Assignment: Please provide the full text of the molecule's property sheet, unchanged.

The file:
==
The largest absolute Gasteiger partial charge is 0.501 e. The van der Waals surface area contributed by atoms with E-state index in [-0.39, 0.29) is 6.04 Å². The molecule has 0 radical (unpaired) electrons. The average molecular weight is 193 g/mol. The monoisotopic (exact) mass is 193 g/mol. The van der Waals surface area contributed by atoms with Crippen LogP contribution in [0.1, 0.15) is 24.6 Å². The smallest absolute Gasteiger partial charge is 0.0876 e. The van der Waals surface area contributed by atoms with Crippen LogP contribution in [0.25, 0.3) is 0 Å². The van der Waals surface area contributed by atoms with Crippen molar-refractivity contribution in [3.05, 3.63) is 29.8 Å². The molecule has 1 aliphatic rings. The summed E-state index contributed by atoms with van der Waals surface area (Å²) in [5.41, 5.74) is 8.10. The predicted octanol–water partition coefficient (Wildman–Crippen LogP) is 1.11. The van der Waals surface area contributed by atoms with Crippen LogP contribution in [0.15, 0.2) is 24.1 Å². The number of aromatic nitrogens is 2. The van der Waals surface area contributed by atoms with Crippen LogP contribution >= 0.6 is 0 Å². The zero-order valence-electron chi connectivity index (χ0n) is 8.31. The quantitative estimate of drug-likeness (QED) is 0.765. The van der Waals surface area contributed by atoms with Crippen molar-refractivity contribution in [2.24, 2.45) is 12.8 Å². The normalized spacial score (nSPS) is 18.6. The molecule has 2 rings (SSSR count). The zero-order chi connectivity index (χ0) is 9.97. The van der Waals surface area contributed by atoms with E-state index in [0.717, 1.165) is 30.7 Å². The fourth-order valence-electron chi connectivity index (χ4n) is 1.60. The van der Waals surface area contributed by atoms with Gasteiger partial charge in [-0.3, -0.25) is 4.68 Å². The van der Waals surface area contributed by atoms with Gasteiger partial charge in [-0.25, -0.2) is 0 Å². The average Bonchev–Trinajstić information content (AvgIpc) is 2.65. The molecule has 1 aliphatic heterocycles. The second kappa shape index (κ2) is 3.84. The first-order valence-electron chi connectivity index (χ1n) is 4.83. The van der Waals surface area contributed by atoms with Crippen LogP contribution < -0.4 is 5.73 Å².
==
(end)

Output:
The largest absolute Gasteiger partial charge is 0.501 e. The van der Waals surface area contributed by atoms with E-state index in [-0.39, 0.29) is 6.04 Å². The molecule has 0 radical (unpaired) electrons. The average molecular weight is 193 g/mol. The monoisotopic (exact) mass is 193 g/mol. The van der Waals surface area contributed by atoms with Crippen LogP contribution in [0.1, 0.15) is 24.6 Å². The smallest absolute Gasteiger partial charge is 0.0876 e. The van der Waals surface area contributed by atoms with Crippen LogP contribution in [0.25, 0.3) is 0 Å². The van der Waals surface area contributed by atoms with Crippen molar-refractivity contribution in [3.05, 3.63) is 29.8 Å². The molecule has 1 aliphatic rings. The summed E-state index contributed by atoms with van der Waals surface area (Å²) in [5.41, 5.74) is 8.10. The predicted octanol–water partition coefficient (Wildman–Crippen LogP) is 1.11. The van der Waals surface area contributed by atoms with Crippen LogP contribution in [0.15, 0.2) is 24.1 Å². The number of aromatic nitrogens is 2. The van der Waals surface area contributed by atoms with Crippen LogP contribution >= 0.6 is 0 Å². The zero-order valence-electron chi connectivity index (χ0n) is 8.31. The quantitative estimate of drug-likeness (QED) is 0.765. The van der Waals surface area contributed by atoms with Crippen molar-refractivity contribution in [2.24, 2.45) is 12.8 Å². The normalized spacial score (nSPS) is 18.6. The molecule has 2 rings (SSSR count). The zero-order chi connectivity index (χ0) is 9.97. The van der Waals surface area contributed by atoms with E-state index in [0.717, 1.165) is 30.7 Å². The fourth-order valence-electron chi connectivity index (χ4n) is 1.60. The van der Waals surface area contributed by atoms with Gasteiger partial charge in [-0.3, -0.25) is 4.68 Å². The van der Waals surface area contributed by atoms with Gasteiger partial charge in [-0.25, -0.2) is 0 Å². The average Bonchev–Trinajstić information content (AvgIpc) is 2.65. The molecule has 1 aliphatic heterocycles. The second kappa shape index (κ2) is 3.84. The first-order valence-electron chi connectivity index (χ1n) is 4.83. The van der Waals surface area contributed by atoms with Crippen LogP contribution < -0.4 is 5.73 Å².